I found an old box a few days ago. It had some old paperwork that I no longer need, but I thought it would be a good idea to sort through and make sure nothing of value was tucked in between pages. I found two CD envelopes, stuffed with five CDs, each one marked with a different day of the week. I couldn’t remember where these had come from, so I turned on the CD player (yes, I still have one) and put in “Monday”. To my surprise, an old favorite worship song poured out of the speakers. And then a Backstreet Boys song – and then a song from a Disney movie! I realized that these were the CDs a friend of mine had made for a youth mission trip, one CD for each work team for each day of the week.
Conflict and Collaboration
That mission trip was fraught with conflict. There was a major difference in how some of the adult leaders understood the overall purpose, and this meant that they came with very different motivations and expectations. When it became clear during the first adult meeting that this was the case, the adults tried to work it out between themselves, and everyone made sure that the youth who were there to work and help people were not aware of any discord within the leadership. It was an amazing week of work. Porches were rebuilt, several wheelchair ramps were constructed, new flooring was laid, houses were painted and lots of yards were cleared up. The worship services each evening were meaningful, and youth shared how they were moved by the love of God to grow deeper in their journey with Christ and continue to help people in their home churches. That mission trip was a blessing.
In the midst of conflict and in the midst of disagreement, Christians can still work together to participate in the mission of God. Long term missionaries in the late 1800s and early 1900s often discovered that denominational or doctrinal differences at home were trivial issues on the mission field. Missionaries learned how to collaborate and support each other, to embody unity with diversity for the sake of the gospel. Out away from home, away from the intense focus of local issues, people were able to look beyond their differences and work together.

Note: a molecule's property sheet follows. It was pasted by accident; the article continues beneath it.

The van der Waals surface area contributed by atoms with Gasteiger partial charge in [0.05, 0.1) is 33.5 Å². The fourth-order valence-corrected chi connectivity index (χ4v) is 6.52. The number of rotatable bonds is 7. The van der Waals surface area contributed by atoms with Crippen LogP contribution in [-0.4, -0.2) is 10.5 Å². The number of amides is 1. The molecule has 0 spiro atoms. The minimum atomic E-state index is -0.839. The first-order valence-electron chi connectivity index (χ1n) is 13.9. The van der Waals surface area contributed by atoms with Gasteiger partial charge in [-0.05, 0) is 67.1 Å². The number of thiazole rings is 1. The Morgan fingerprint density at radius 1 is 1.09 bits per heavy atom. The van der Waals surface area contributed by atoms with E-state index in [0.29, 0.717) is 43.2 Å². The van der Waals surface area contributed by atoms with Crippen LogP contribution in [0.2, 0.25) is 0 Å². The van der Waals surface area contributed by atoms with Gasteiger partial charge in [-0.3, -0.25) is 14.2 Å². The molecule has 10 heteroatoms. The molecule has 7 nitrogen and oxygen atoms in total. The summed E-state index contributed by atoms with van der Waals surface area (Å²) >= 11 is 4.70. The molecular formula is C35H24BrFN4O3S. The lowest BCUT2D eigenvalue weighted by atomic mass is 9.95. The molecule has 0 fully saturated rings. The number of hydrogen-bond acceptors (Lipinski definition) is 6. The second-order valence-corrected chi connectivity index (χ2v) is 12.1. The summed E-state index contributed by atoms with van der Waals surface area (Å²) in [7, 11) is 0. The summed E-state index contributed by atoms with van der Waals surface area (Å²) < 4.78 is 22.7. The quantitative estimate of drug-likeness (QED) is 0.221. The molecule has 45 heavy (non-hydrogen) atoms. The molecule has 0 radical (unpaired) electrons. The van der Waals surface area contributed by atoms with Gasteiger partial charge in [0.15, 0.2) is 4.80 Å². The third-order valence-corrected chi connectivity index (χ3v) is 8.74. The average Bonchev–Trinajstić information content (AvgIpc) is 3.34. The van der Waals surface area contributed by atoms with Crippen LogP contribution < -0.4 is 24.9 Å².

Be Imitators of God
Working together for the sake of the gospel, finding unity in diversity, working to overcome conflict for the sake of those who are working in mission, these are the ways in which Christians live out the call to speak the truth in love, to forgive, to remember that we are members one of another. Ephesians 4:25 – 5:2 was the lectionary passage in worship last Sunday, reminding us that from the very beginning of the church, humans have needed to be told again and again that we belong to each other. We are not to be Christians in isolation from one another, even if we disagree. We are to work together, forgiving each other, living in love and being imitators of God.
What an audacious thing to say! To be imitators of God! And yet this is the gospel call, to work through our conflicts and live out God’s love for all creation together. Perhaps especially because of our work in mission, we must learn over and over how to build each other up in the love of Christ. Charles Wesley’s hymn “All Praise to Our Redeeming Lord” describes the joy that can come from working together in mission:
“All praise to our redeeming Lord, who joins us by his grace, and bids us, each to each restored, together seek his face.
He bids us build each other up; and, gather into one, to our high calling’s glorious hope we hand in hand go on.
The gift which he on one bestows, we all delight to prove, the grace through every vessel flows in purest streams of love.
Even now we think and speak the same, and cordially agree, concentered all, through Jesus name, in perfect harmony.
We all partake the joy of one; the common peace we feel, a peace to sensual minds unknown, a joy unspeakable.
And if our fellowship below in Jesus be so sweet, what height of rapture shall we know when round his throne we meet!”